‘(1)      The maker of the database has the exclusive right to reproduce, to distribute and to communicate to the public the whole data base or a qualitatively or quantitatively substantial part thereof. The repeated or systematical reproduction, distribution or communication to the public of qualitatively and quantitatively insubstantial parts of the database shall be deemed as equivalent to the reproduction, distribution or communication of a qualitatively or quantitatively substantial part of the database provided that these acts run counter to a normal exploitation of the database or unreasonably prejudice the legitimate interests of the maker of the database.

…’ (6)


 Factual context and the question referred

9.        Professor Dr Ulrich Knoop is full professor in the German Department I of the Albrecht-Ludwigs-Universität Freiburg (‘the University of Freiburg’). He directs the ‘vocabulary of the classics’ (Klassikerwortschatz) project, which led to the publication of the Freiburg Anthology, a collection of verse from 1720 to 1933.

10.      As part of the ‘vocabulary of the classics’ project, Professor Knoop drew up a list of verse titles that was published on the internet under the heading ‘The 1 100 most important poems in German literature between 1730 and 1900’ (Die 1 100 wichtigsten Gedichte der deutschen Literatur zwischen 1730 und 1900), (7) which served as a basis for the Freiburg Anthology. The list sets out, in order of the frequency with which the poem is mentioned, (8) the author, title, opening line and year of publication for each poem.

11.      The selection of poems which formed the basis of the list was compiled as follows. From some 3 000 published anthologies of poetry, 14 were selected. That selection was supplemented by the bibliographic compilation of 50 German-language anthologies by Ms Anneliese Dühmert under the title ‘Who wrote that poem?’ (Von wem ist das Gedicht?). Altogether, that yielded some 20 000 poems. Poems which were listed in at least three anthologies or were mentioned on at least three occasions in Ms Dühmert’s bibliographic compilation qualified for inclusion in the list. As a precondition for that statistical analysis, the titles and opening lines of the poems were standardised and a list of all verse titles compiled. Finally, the poems were referenced to the works in which they were published and the year of their composition was established.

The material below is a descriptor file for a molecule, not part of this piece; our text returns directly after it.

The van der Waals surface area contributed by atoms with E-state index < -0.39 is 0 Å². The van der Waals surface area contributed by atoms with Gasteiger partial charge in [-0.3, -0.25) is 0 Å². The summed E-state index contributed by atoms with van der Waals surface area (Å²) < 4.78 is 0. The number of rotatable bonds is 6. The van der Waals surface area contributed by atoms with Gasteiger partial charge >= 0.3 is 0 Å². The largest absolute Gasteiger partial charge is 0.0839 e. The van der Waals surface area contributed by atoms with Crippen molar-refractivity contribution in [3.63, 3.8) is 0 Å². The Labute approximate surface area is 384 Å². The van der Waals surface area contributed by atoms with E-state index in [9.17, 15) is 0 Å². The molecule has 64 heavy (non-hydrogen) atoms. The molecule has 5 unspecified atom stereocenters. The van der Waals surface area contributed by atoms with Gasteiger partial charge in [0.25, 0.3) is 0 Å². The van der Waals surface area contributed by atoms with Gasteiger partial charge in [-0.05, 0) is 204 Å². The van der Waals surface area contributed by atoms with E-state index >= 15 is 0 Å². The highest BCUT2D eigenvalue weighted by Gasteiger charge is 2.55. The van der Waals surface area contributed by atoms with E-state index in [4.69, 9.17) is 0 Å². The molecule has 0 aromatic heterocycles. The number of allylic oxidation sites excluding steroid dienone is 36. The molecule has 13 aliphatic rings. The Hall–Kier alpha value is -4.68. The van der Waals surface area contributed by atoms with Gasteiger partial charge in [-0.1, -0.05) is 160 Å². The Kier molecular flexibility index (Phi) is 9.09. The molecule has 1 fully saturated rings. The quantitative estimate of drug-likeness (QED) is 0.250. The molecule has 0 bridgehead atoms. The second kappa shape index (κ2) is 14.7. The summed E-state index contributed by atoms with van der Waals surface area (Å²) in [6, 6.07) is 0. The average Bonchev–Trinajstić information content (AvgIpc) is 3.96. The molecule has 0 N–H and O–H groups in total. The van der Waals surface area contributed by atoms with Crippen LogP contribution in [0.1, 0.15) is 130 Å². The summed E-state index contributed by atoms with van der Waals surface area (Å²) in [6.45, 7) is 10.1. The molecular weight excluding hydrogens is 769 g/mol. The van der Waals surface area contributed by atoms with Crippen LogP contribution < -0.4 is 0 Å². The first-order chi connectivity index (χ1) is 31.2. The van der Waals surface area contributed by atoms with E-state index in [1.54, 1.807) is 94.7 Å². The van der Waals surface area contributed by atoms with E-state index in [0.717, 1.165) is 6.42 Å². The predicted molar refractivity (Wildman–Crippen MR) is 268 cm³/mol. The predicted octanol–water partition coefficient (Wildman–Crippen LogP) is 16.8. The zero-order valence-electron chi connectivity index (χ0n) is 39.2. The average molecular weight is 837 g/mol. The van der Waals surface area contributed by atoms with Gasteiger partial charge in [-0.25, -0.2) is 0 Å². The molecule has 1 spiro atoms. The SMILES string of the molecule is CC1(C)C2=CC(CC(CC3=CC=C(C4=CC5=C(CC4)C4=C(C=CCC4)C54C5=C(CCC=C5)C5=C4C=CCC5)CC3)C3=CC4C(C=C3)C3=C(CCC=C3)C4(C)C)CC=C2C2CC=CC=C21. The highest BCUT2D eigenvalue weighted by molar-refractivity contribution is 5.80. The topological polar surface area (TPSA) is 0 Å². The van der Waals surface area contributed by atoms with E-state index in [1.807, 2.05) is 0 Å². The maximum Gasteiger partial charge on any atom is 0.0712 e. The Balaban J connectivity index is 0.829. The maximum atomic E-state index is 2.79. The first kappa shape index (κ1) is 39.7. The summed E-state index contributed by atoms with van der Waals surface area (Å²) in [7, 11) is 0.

12.      The task of compiling the list, which was performed by Mr Klemens Wolber and his assistants under the overall direction of Professor Knoop, took approximately two and a half years to complete. The total costs of EUR 34 900 were borne by the University of Freiburg.

13.      Directmedia Publishing GmbH (‘Directmedia’) markets a CD-ROM entitled ‘1000 poems everyone should have’ (1000 Gedichte, die jeder haben muss’), which appeared in 2002. Of the poems on the CD-ROM, 876 are from the period 1720 to 1900 and, of these, 856 appear in the list of verse titles generated by the ‘vocabulary of the classics’ project.

14.      In selecting the poems for inclusion on its CD-ROM, Directmedia used the list of verse titles from the ‘vocabulary of the classics’ project as a guide. It examined attentively the selection made by Professor Knoop, omitting some of the poems listed and adding others of its own choice. Directmedia took the actual verse texts from its own digital resources.

15.      Professor Knoop and the University of Freiburg took the view that, in reproducing and distributing its CD-ROM, Directmedia had infringed the copyright of Professor Knoop as compiler of an anthology and the related right of the University of Freiburg as maker of a database. They therefore sought an order requiring Directmedia to desist from reproducing and/or distributing the CD-ROM ‘1 000 poems everyone should have’. They also sought damages from Directmedia, together with an order requiring it to divulge information and to deliver up for destruction any copies of its verse collection in its possession.

16.      Directmedia, however, argued that it had itself collected for its CD-ROM the most popular poems from the period 1720 to 1900. In arriving at that selection, it had used only the list of verse titles from the ‘vocabulary of the classics’ project, and that merely for reference. It had applied additional selection criteria, such as whether individual poems were referred to in literary encyclopaedias. It had also dated the poems independently. In its view, the absence of creative effort involved in the selection and arrangement of the material rendered the list of verse titles from the ‘vocabulary of the classics’ project a work incapable of being protected by copyright. Moreover, the collection of data was not, as such, a database within the meaning of Paragraph 87a UrhG.

17.      The Landgericht (Regional Court) ruled in favour of Professor Knoop and the University of Freiburg.

18.      Directmedia’s appeal to the Oberlandesgericht was unsuccessful. It then appealed on a point of law to the Bundesgerichtshof.